7. Darwin and the Northern Territories
Situated at the very top of the country, Darwin provides a very ‘Australian’ way of life, and it’s an area you can really immerse yourself in.
Darwin enjoys a tropical climate with warm temperatures year round, making it an attractive destination for those who prefer a warmer environment.
The Northern Territory is known for its stunning natural landscapes, including national parks, the outback, and unique landmarks like Uluru and Kakadu National Park. The region also offers abundant opportunities for outdoor activities such as camping, fishing, boating, and exploring the wilderness.
The Northern Territory provides opportunities to engage with and learn about Aboriginal culture, art, and traditions.
Darwin’s relatively small population and laid-back atmosphere contribute to a more relaxed lifestyle.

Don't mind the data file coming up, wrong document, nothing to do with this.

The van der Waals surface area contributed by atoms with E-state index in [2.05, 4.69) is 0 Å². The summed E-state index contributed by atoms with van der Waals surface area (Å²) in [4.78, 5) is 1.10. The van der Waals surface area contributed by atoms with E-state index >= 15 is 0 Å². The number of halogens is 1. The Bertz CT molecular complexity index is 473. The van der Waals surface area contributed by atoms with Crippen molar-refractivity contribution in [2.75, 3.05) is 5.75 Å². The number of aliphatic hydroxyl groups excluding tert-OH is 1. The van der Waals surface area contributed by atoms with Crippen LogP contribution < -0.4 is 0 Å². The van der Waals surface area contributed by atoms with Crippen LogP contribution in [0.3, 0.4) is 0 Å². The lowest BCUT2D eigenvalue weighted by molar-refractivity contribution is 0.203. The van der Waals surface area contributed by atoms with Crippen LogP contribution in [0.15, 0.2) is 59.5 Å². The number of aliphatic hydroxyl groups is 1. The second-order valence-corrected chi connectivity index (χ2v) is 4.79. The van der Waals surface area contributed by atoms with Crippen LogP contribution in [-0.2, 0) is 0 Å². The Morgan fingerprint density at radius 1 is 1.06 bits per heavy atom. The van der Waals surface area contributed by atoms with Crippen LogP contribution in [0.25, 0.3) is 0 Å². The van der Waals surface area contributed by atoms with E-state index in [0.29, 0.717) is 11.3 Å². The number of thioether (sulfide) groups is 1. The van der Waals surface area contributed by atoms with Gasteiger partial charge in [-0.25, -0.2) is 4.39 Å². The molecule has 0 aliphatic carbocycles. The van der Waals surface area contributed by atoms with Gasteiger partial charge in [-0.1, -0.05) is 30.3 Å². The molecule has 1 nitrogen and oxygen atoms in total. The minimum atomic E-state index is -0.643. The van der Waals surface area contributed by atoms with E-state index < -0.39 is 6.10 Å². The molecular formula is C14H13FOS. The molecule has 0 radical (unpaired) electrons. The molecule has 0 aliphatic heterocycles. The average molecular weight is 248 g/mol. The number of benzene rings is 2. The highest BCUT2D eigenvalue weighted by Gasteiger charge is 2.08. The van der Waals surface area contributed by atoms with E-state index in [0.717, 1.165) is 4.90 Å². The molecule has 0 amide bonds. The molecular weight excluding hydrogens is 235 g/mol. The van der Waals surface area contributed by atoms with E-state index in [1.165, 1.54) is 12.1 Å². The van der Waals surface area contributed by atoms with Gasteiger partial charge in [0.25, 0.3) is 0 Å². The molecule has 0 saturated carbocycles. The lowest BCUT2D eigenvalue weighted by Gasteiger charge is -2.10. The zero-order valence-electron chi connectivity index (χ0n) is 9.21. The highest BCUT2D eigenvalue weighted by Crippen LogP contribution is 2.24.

Low Population Density
The Northern Territory has one of the lowest population densities in Australia, which can be appealing for those seeking more open spaces and fewer crowds.
However, though the tropical climate can be appealing, it also brings challenges like high humidity, monsoon rains and cyclone risk during certain seasons. Darwin is also geographically isolated from other major Australian cities, which could lead to longer travel times and potentially higher travel costs if you wanted to explore a lot of the country. Depending on the location, access to medical services and other essential services might be limited.
8. Hobart and Tasmania
Though it’s not part of mainland Australia, Hobart in Tasmania is an area worth considering when you make your big international move.
Tasmania is known for its breathtaking natural landscapes, including mountains, forests, rivers, and pristine coastlines. The state offers a wide range of outdoor activities such as hiking, camping, fishing, and wildlife watching.
Tasmania’s relatively small population and focus on environmental conservation contribute to a clean and sustainable living environment.